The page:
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What is Conversion Disorder?

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  • Written By: Mary McMahon
  • Edited By: Bronwyn Harris
  • Last Modified Date: 11 October 2014
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Conversion disorder is a rare psychological disorder brought on by intense stress. The patient manifests physical symptoms with no underlying physical cause, literally converting a psychological issue into a physical problem. True conversion disorder is rare, and it is treated with counseling and other psychiatric care designed to examine the root cause of the emotional upset which led to the outbreak of physical symptoms. Someone diagnosed with this condition is not faking it and may have repressed the mental conflict which led to the disorder so thoroughly that it takes some time to root it out.

Many mental health professions use a book called the Diagnostic and Statistical Manual (DSM) of Mental Disorders to diagnose a condition. The DSM sets out a series of conditions which must be met for an accurate diagnosis. According to the DSM, a patient with conversion disorder must meet several qualifications. The first is the manifestation of physical symptoms severe enough to require evaluation which cannot be explained through medical testing and examination. Common examples includes seizures which resemble epilepsy, difficulty with muscle control, paralysis, vision problems, dizziness, and gastrointestinal symptoms. The symptoms of conversion disorder often suggest a serious neurological or medical problem.

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Once it has been established that the patient is not faking it, a psychiatric professional will look at the patient's past history to see if the patient has experienced an intense trauma which could lead to conversion disorder. The trauma typically precedes the onset of this disorder, although ongoing mental issues can exacerbate it. After the source of the trauma has been identified, the patient undergoes therapy to address the situation.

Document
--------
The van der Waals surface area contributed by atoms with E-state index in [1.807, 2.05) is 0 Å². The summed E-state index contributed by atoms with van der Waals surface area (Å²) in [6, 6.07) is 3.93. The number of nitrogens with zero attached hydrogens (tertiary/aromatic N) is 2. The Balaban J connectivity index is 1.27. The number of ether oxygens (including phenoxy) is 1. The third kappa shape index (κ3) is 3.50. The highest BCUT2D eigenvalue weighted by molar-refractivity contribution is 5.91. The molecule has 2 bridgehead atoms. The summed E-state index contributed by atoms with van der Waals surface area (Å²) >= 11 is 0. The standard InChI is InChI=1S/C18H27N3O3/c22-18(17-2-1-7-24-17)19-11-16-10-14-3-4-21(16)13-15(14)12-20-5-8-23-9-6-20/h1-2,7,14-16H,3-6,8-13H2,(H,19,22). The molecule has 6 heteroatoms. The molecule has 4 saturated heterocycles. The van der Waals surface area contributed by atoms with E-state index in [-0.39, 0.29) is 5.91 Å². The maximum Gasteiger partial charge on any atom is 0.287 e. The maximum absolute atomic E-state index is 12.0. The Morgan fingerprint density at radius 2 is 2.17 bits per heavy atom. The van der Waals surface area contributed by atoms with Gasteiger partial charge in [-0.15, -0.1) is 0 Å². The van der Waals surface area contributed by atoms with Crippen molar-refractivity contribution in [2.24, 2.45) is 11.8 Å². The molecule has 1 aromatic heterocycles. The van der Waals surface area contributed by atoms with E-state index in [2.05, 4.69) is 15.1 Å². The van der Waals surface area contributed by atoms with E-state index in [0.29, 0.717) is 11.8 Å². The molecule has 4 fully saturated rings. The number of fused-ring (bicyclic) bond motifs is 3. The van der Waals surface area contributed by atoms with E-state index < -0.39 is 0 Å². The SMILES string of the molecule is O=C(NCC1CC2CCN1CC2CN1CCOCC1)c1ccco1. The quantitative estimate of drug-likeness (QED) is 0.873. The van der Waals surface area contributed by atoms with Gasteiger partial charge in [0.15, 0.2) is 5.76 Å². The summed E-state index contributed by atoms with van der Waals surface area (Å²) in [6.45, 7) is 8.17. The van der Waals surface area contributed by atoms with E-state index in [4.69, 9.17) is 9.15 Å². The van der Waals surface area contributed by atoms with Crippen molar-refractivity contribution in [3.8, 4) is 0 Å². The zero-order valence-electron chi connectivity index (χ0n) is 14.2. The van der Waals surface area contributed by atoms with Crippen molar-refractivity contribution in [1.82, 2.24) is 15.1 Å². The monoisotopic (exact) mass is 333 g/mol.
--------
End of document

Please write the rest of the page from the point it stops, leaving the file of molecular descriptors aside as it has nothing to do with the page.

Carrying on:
According to psychodynamic theory, conversion disorder arises from interactions between various aspects of the psyche and physical body. This includes conscious and unconscious thoughts, as both of these can heavily influence personality and human behavior. As with all mental health conditions requiring therapy, someone with conversion disorder may have to visit several doctors before finding one to work with. A therapist who offers psychodynamic therapy my be a good choice, as the therapy can integrate different treatment modalities, depending on the individual patient. The greater flexibility of psychodynamic therapy may help patients get at the root of the problem causing the conversion disorder more effectively.

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anon318246
Post 4

I was finally diagnosed after three months of specialists, hospitalizations, and a battery of tests. My episodes left me unable to walk, with tremors, confusion, and trouble speaking. I was thought to have everything from guillian-barre to multiple sclerosis. I never imagined my anxiety and mental trauma could manifest in such a physical way. It's nice to know I'm not totally crazy.

anon305060
Post 3

I actually have true conversion disorder and it has done several different things. It is hard to explain but retriggers itself. Not a good situation to be in. The only thing that helps is talk therapy (intensive) and medication.

Tufenkian925
Post 2

I have heard historical examples of kings and figures in history "dying of sadness" as though their great grief was an immediate physical cause of death. I always rationalized these examples as having been indirect, with sadness causing some other issue such as a lack of eating or something which indirectly harmed a person due to their feelings. But conversion disorder shows that feelings can have a direct affect on the body.

TrogJoe19
Post 1

It is stunning to think that certain stress issues can be so intense that they can actually affect the chemical functioning of the physical body in a way that is generated from non-physical thoughts and feelings. Normally, you think it would be the other way around, with physical symptoms affecting the brain, but not in this case.

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